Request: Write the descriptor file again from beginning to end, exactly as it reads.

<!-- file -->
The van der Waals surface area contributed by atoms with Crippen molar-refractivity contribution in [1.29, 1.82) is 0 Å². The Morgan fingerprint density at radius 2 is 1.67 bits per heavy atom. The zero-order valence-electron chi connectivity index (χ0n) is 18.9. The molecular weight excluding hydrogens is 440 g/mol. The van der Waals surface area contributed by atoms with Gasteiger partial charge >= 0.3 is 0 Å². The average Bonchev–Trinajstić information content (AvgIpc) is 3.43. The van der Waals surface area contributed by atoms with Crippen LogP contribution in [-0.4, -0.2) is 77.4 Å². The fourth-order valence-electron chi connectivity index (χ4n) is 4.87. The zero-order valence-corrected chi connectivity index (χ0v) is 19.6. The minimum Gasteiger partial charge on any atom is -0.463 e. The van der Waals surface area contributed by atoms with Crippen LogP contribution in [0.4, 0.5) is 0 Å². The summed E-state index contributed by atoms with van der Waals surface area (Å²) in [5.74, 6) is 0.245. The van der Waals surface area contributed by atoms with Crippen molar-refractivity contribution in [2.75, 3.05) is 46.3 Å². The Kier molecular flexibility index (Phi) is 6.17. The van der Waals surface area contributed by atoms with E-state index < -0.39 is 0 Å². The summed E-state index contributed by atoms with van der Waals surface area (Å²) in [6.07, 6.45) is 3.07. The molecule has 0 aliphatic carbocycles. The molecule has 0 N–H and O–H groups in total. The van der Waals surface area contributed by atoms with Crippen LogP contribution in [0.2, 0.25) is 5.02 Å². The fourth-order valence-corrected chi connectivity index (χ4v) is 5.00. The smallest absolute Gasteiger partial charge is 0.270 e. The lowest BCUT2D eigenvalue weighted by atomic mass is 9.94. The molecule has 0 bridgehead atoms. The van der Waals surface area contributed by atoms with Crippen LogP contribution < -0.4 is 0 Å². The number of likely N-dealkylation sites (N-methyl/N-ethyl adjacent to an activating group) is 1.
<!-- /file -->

The van der Waals surface area contributed by atoms with Crippen molar-refractivity contribution in [1.29, 1.82) is 0 Å². The Morgan fingerprint density at radius 2 is 1.67 bits per heavy atom. The zero-order valence-electron chi connectivity index (χ0n) is 18.9. The molecular weight excluding hydrogens is 440 g/mol. The van der Waals surface area contributed by atoms with Gasteiger partial charge >= 0.3 is 0 Å². The average Bonchev–Trinajstić information content (AvgIpc) is 3.43. The van der Waals surface area contributed by atoms with Crippen LogP contribution in [-0.4, -0.2) is 77.4 Å². The fourth-order valence-electron chi connectivity index (χ4n) is 4.87. The zero-order valence-corrected chi connectivity index (χ0v) is 19.6. The minimum Gasteiger partial charge on any atom is -0.463 e. The van der Waals surface area contributed by atoms with Crippen LogP contribution in [0.4, 0.5) is 0 Å². The summed E-state index contributed by atoms with van der Waals surface area (Å²) in [5.74, 6) is 0.245. The van der Waals surface area contributed by atoms with Crippen molar-refractivity contribution in [2.75, 3.05) is 46.3 Å². The Kier molecular flexibility index (Phi) is 6.17. The van der Waals surface area contributed by atoms with E-state index < -0.39 is 0 Å². The summed E-state index contributed by atoms with van der Waals surface area (Å²) in [6.07, 6.45) is 3.07. The molecule has 0 aliphatic carbocycles. The molecule has 0 N–H and O–H groups in total. The van der Waals surface area contributed by atoms with Crippen LogP contribution in [0.2, 0.25) is 5.02 Å². The fourth-order valence-corrected chi connectivity index (χ4v) is 5.00. The smallest absolute Gasteiger partial charge is 0.270 e. The lowest BCUT2D eigenvalue weighted by atomic mass is 9.94. The molecule has 0 bridgehead atoms. The van der Waals surface area contributed by atoms with Crippen LogP contribution < -0.4 is 0 Å². The number of likely N-dealkylation sites (N-methyl/N-ethyl adjacent to an activating group) is 1.